Honduras’s credit rating was lowered by Standard & Poor’s as the Central American country is saddled with a rising debt burden and a limited ability to fund deficit spending.
The credit rating was cut to B from B+ as the country’s ratio of debt-to-gross domestic product is forecast to rise to 27 percent this year from 21 percent last year, S&P said in a report today. The central government deficit remains near 6 percent of GDP, S&P said. The downgrade comes 14 months after S&P raised Honduras’s credit rating to B+, citing moderate fiscal deficits and greater political stability.
“The downgrade reflects the government’s diminished fiscal flexibility and rising debt burden, which increases Honduras’s vulnerability to external shocks or negative political developments,” S&P said. “Honduras’s shallow domestic capital markets limit the government’s ability to fund fiscal deficits.”
Honduras’s dollar bonds due in 2024 have lost 17 percent since being sold in March, compared with a 0.7 percent return for Central American and Caribbean debt, according to data compiled by Bloomberg and JPMorgan Chase & Co. The bonds yield 10.4 percent, up from 7.1 percent in March.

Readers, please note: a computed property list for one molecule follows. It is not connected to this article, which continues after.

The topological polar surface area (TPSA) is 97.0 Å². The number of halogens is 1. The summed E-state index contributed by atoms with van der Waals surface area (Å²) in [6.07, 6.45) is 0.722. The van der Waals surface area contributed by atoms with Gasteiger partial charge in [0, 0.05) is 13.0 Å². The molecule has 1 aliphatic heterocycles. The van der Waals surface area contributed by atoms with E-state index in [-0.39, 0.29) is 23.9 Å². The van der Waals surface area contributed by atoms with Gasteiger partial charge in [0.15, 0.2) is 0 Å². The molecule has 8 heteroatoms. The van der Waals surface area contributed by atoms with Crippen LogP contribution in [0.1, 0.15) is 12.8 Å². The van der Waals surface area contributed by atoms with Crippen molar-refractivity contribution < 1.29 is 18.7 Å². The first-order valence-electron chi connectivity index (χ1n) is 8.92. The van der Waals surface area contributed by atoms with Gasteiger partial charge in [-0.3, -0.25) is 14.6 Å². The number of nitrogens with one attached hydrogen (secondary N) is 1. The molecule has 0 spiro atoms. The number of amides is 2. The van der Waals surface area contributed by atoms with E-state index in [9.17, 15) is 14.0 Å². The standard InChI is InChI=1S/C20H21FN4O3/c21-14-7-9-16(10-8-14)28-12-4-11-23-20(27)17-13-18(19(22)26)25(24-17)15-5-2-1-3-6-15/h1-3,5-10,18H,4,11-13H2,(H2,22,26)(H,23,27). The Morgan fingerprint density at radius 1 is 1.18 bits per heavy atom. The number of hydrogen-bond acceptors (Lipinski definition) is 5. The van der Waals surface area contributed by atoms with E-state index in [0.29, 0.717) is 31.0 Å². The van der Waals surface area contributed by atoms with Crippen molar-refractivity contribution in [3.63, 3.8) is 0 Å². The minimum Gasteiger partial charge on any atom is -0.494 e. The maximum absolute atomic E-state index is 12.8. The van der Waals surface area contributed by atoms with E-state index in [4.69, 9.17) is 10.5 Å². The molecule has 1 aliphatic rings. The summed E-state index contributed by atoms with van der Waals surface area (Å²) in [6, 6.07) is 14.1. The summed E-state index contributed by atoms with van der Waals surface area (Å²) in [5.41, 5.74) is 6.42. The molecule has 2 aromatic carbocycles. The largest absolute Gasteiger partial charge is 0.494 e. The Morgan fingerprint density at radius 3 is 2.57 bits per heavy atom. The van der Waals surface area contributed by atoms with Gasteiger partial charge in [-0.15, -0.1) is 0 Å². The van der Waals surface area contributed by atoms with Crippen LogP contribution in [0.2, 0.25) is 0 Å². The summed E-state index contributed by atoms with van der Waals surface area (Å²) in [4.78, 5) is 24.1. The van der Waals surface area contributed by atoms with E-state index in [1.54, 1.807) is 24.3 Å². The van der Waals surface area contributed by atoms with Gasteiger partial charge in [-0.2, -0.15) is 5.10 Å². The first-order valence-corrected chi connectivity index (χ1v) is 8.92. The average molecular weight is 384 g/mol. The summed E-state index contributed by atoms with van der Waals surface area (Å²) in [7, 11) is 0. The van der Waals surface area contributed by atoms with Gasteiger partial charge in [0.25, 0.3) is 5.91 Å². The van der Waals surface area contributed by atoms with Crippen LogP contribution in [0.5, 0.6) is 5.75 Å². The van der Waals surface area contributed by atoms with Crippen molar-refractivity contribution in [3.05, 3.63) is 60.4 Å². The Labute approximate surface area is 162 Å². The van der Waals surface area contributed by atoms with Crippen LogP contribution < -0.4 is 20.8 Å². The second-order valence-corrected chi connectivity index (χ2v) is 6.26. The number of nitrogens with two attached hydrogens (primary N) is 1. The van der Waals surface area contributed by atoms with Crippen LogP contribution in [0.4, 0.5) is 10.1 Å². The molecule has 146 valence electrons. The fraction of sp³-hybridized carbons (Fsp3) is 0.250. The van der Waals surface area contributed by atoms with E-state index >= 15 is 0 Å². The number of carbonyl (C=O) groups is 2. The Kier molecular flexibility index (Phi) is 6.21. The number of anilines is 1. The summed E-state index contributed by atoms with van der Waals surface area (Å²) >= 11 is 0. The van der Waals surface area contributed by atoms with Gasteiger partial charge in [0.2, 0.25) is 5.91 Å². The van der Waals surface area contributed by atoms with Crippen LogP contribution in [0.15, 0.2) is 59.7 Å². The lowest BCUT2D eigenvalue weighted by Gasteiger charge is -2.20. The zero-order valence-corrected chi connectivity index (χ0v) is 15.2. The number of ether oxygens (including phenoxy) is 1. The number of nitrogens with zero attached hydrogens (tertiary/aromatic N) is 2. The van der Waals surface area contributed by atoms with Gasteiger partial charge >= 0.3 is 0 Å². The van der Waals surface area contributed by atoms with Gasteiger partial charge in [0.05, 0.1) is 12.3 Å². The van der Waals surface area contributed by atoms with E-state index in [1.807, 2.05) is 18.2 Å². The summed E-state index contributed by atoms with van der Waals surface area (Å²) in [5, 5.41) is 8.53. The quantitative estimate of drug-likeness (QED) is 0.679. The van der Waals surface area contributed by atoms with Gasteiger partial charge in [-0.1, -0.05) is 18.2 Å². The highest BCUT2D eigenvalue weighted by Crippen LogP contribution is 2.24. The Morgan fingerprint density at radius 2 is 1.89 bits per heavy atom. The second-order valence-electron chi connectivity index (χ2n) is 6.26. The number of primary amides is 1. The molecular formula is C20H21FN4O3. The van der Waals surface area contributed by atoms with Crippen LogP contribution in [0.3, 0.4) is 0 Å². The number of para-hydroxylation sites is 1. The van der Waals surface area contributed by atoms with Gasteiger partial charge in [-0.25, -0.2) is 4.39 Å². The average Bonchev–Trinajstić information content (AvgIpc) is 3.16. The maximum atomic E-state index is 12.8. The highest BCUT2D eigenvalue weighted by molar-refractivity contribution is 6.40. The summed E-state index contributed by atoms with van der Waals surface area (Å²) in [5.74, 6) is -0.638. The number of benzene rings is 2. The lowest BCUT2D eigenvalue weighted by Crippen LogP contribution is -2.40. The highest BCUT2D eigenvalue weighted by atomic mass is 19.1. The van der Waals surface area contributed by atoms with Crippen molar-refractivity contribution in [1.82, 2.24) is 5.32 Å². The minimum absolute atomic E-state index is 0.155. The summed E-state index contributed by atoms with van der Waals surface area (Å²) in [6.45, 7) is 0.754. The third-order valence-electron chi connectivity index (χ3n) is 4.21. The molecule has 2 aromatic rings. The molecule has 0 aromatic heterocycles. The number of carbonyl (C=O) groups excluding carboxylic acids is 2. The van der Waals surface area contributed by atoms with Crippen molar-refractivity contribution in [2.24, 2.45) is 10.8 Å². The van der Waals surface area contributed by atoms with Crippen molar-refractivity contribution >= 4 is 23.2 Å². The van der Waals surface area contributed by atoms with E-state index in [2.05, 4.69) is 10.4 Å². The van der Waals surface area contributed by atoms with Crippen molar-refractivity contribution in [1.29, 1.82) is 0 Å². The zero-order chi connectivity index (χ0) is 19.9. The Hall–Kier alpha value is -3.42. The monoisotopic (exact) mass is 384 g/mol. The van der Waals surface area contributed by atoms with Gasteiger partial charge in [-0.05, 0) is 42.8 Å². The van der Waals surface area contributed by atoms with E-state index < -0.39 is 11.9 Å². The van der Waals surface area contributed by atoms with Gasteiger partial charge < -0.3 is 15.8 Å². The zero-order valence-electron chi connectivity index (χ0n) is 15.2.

S&P said that Honduras’s outlook remains stable on the expectation that political uncertainty will diminish after the November presidential elections and that the new administration will take steps to halt the erosion of public finances. Credit ratings could be lowered further should political uncertainty persist after the elections, S&P said.
The new B rating, five levels below investment grade, puts Honduras in the same category as Ghana and Venezuela.